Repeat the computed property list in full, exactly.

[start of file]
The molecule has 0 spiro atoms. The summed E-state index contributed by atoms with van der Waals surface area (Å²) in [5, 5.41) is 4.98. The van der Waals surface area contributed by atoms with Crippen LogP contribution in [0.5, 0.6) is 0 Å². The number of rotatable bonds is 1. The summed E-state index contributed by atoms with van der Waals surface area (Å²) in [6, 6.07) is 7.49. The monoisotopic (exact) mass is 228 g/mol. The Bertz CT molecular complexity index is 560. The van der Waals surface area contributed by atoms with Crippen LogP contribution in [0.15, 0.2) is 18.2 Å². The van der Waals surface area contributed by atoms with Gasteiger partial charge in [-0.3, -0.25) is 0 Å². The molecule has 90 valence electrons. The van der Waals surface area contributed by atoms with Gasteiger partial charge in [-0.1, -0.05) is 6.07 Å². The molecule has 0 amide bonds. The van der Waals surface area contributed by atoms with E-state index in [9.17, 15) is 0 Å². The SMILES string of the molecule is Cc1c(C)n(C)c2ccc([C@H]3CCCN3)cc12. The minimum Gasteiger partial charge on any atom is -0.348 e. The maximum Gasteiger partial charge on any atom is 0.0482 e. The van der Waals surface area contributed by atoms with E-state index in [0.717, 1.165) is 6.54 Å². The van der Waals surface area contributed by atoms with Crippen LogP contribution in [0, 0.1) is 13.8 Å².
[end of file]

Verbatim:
The molecule has 0 spiro atoms. The summed E-state index contributed by atoms with van der Waals surface area (Å²) in [5, 5.41) is 4.98. The van der Waals surface area contributed by atoms with Crippen LogP contribution in [0.5, 0.6) is 0 Å². The number of rotatable bonds is 1. The summed E-state index contributed by atoms with van der Waals surface area (Å²) in [6, 6.07) is 7.49. The monoisotopic (exact) mass is 228 g/mol. The Bertz CT molecular complexity index is 560. The van der Waals surface area contributed by atoms with Crippen LogP contribution in [0.15, 0.2) is 18.2 Å². The van der Waals surface area contributed by atoms with Gasteiger partial charge in [-0.3, -0.25) is 0 Å². The molecule has 90 valence electrons. The van der Waals surface area contributed by atoms with Gasteiger partial charge in [-0.1, -0.05) is 6.07 Å². The molecule has 0 amide bonds. The van der Waals surface area contributed by atoms with E-state index in [9.17, 15) is 0 Å². The SMILES string of the molecule is Cc1c(C)n(C)c2ccc([C@H]3CCCN3)cc12. The minimum Gasteiger partial charge on any atom is -0.348 e. The maximum Gasteiger partial charge on any atom is 0.0482 e. The van der Waals surface area contributed by atoms with E-state index in [0.717, 1.165) is 6.54 Å². The van der Waals surface area contributed by atoms with Crippen LogP contribution in [0, 0.1) is 13.8 Å².